Questions from the audience went deep into Edwidge's method, her story ideas, the history and politics of Haiti. More than one person wanted to know how she can literally bear to write the stories of a people who have suffered so cruelly for so long.

"I always think it's a good thing that I'm not writing in public because it would be really embarrassing… I do a lot of crying in the writing itself, I do a lot of standing up and moving away from the desk, so that by the time it's on the page, I always say the words are my tears. But even with the most personal story, in spite of my anger, my grief, I want to do something artful. And to do that you have to have distance."

People asked Edwidge about her memoir Brother, I'm Dying, which ends when her elderly uncle flees to Miami from Haiti in 2004 and is sent directly to Krome, a notorious U.S. detention center. He was refused his medicine, interrogated without mercy, and died hours later, still incarcerated. A professor who had taught the memoir to 200 college freshmen said: "When towards the end of the book you ask 'would my uncle have been detained if he was anything other than Haitian,' …there is only one response that a reader could have at that point… You do lead a reader to that particular place but you do it in a way that's completely non-polemical…"

Edwidge: "Well, we love polemic at Revolution Books. [laughter] I think there's a place for it, but when I was writing this book it was in this very hostile-to-immigrant post-9/11 world…. Watching the whole Trayvon Martin thing, just watching that family, I kept going to back to that time, being part of a family where you've lost someone to a great injustice, and I completely understand the desire, you really want to make sure that doesn't happen to someone else." She told how they fought to get the documents on her uncle's case through the Freedom of Information Act. "I wanted to write the book in a way that their words themselves would indict them… You think at any moment someone could have made this turn out differently… someone who is thinking about humans as opposed to thinking of immigrants as pests. You are recreating [in your head] the whole thing with another outcome, but it never has one."

* * * *

Andy Zee spoke about the great urgency in saving Revolution Books: "I was smiling during Edwidge's description of being 14 years old, because I've seen the 14-year- old, and 40-year-olds, walk by this bookstore thinking, 'Am I really going to walk in that store that says revolution?' But once you cross that threshold it can open up a whole different sense of possibility… Because then we're not just talking about making life a little better for a few people somewhere while the majority of humanity is suffering. We're actually talking about changing the whole thing. And that's possible... at a moment when literally the planet itself is in peril..." He briefly encapsulated that because of all the contradictions embedded in this system and because there is a revolutionary theory in the new synthesis of communism developed by Bob Avakian; revolution for a whole new society really could be, here and around the world.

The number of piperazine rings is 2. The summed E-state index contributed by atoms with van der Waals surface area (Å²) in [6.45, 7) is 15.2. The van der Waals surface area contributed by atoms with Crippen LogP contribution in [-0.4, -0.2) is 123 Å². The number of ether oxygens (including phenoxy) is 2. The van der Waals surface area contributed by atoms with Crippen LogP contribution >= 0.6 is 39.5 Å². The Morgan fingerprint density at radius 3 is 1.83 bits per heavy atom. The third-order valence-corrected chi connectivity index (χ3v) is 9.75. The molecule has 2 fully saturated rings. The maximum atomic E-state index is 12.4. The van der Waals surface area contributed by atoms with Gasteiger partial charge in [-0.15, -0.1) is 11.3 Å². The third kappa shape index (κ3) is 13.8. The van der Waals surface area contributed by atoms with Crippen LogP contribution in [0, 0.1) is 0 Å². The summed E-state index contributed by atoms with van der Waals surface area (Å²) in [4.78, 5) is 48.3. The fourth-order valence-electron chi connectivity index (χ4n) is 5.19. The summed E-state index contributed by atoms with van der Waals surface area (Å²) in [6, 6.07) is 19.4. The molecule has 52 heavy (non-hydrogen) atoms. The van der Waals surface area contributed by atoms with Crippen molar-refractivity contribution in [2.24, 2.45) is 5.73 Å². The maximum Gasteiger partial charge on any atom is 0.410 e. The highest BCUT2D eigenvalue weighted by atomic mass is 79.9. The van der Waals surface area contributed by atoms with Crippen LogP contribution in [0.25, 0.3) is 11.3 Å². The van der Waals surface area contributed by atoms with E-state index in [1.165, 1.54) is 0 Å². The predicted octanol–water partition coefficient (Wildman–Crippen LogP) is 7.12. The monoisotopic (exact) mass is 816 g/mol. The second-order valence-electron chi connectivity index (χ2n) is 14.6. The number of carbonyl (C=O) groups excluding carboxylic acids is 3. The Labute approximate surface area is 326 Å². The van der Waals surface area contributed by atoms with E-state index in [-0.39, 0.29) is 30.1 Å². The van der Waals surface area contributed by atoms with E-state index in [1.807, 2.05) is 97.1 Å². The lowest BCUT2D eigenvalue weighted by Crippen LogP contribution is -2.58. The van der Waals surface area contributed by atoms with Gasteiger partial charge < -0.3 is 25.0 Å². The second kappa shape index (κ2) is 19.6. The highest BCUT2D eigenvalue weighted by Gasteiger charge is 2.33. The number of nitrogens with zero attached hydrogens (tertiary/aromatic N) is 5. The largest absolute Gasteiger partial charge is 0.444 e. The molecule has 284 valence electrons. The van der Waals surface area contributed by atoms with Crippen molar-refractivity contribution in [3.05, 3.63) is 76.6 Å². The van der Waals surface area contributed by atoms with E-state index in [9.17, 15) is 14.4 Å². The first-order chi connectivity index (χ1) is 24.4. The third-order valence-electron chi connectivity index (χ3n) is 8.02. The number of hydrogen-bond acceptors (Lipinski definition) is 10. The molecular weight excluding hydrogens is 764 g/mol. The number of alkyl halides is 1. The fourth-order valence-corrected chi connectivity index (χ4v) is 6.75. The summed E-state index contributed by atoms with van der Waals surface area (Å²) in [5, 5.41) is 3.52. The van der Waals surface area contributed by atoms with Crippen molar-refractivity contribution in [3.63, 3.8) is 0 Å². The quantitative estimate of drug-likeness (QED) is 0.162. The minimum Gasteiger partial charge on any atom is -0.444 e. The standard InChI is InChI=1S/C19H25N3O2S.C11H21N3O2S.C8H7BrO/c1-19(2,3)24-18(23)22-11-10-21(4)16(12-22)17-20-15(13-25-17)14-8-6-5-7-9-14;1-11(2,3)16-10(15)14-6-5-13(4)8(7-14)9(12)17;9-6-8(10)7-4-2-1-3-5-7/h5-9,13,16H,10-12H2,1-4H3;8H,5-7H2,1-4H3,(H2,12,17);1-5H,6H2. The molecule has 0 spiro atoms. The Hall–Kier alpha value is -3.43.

People hung out a long time afterwards, getting their books signed, meeting someone new, talking… could the world be different, and how? They wanted to know more about this bookstore. When asked by staff members to come to a dinner the next week to brainstorm on how to save it, many said yes. A Dominican woman we'd met a few days earlier at the Harlem Book Fair said that Danticat's novel The Farming of Bones "gave me the first true picture of what happened during the massacre of Haitians by then-dictator Trujillo [in the Dominican Republic]..." She offered to bring a Dominican dish to the bookstore dinner.

Someone who sustains Revolution Books every month emailed later: "Edwidge signed my book 'to my fellow shy revolutionary, in sisterhood' which is so funny and accurate in many ways. I often feel like I want to create more connections and be louder about this movement but struggle with the nature of my shyness."

A woman who'd recently joined the Revolution Books fiction book club and had been spreading the word about the event to news outlets and the Haitian community in Brooklyn, said afterwards: "I've been a registered Democrat my whole life, and most political discussions I have with friends are about fixing different parts of the system. No one thinks maybe we should have a different lens altogether, we should be talking about a different system…"

The bookstore raised $2,500 from the fifty people who came to this first night of "Hidden Lives, Human Possibilities." Some people who Revolution Books never met before bought $100 tickets and signed up that night to sustain the bookstore every month. The whole event, from the premium ticket prices to the special character of the evening, conveyed the emergency to Save Revolution Books—a bookstore at the center of building a movement for revolution that fills a great and urgent need in the world today.